Dave Brisbin | 2.10.19
When I was in pastoral training, a pastor told me that no one should preach the parables until they’ve been in ministry for 30 years. Now I violated that right away, but approaching 20 years in ministry, I do see what he was driving at. There is a perspective that comes just from sheer years of having seen the panorama, the parade of years go by that creates a different way of looking at life—and parables need to be looked at the way we look at life–not text. For two thousand years, scholars and clergy have debated the meaning of Jesus’ parables, breaking them down into the smallest bits, trying to crack the code. But some parables absolutely resist such fine grained interpretation. As in the difficult parables of the unjust steward and judge, Jesus seems to be violating everything we know of our morality and ethics as well as his own. But parables aren’t meant to be understood through the lens of what we already think we know, they are meant to explode what we already think we know.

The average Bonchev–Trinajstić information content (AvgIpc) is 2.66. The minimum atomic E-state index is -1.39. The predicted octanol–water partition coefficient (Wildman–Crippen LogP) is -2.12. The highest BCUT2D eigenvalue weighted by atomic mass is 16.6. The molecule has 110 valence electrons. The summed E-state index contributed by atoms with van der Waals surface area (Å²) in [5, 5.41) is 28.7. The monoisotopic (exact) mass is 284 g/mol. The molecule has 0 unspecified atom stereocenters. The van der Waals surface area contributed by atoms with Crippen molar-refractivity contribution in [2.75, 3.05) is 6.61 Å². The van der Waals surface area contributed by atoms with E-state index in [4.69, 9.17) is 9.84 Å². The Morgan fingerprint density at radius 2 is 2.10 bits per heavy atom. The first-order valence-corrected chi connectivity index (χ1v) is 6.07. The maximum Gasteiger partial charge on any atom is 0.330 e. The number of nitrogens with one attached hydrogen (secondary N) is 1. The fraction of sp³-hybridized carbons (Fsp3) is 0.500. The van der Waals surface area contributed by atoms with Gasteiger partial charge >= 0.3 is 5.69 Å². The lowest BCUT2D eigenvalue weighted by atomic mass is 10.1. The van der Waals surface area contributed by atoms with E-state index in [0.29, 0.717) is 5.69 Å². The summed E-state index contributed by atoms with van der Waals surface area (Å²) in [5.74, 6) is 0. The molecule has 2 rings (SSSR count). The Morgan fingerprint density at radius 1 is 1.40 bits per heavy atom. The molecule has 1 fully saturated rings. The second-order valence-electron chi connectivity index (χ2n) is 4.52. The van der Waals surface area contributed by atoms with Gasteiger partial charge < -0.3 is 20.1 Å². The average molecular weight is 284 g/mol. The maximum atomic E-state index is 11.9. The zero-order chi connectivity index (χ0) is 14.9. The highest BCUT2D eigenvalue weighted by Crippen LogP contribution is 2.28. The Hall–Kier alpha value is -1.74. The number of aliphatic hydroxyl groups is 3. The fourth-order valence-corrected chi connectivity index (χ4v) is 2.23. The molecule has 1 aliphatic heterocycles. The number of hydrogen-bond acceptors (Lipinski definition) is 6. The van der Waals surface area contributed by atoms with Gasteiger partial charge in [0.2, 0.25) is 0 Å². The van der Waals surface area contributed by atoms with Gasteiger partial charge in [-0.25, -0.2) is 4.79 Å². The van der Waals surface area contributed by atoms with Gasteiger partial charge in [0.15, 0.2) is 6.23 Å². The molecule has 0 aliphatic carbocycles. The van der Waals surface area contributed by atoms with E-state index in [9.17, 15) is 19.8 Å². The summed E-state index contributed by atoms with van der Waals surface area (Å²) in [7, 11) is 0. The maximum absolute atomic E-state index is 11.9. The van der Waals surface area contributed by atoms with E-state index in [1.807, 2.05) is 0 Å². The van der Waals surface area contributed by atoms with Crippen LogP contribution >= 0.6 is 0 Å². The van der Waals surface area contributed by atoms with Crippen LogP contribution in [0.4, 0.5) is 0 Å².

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They are meant to slap us in the face and wake us up or at least confuse us enough to stop trying to force familiar lines of thinking into radical new concepts. If we let go of trying to resolve each word and detail to make the parable fit our understanding, if we step back as from the vantage of 30 years’ experience and see the overall contours of the story, where it’s pointing, how it makes us feel–with just enough Aramaic context, we can begin to see where Jesus is pointing us. And if we’re willing to follow that new direction both mentally and relationally, we’ll find new ways of seeing and hearing that may begin with a parable, but will extend to every detail of our lives.

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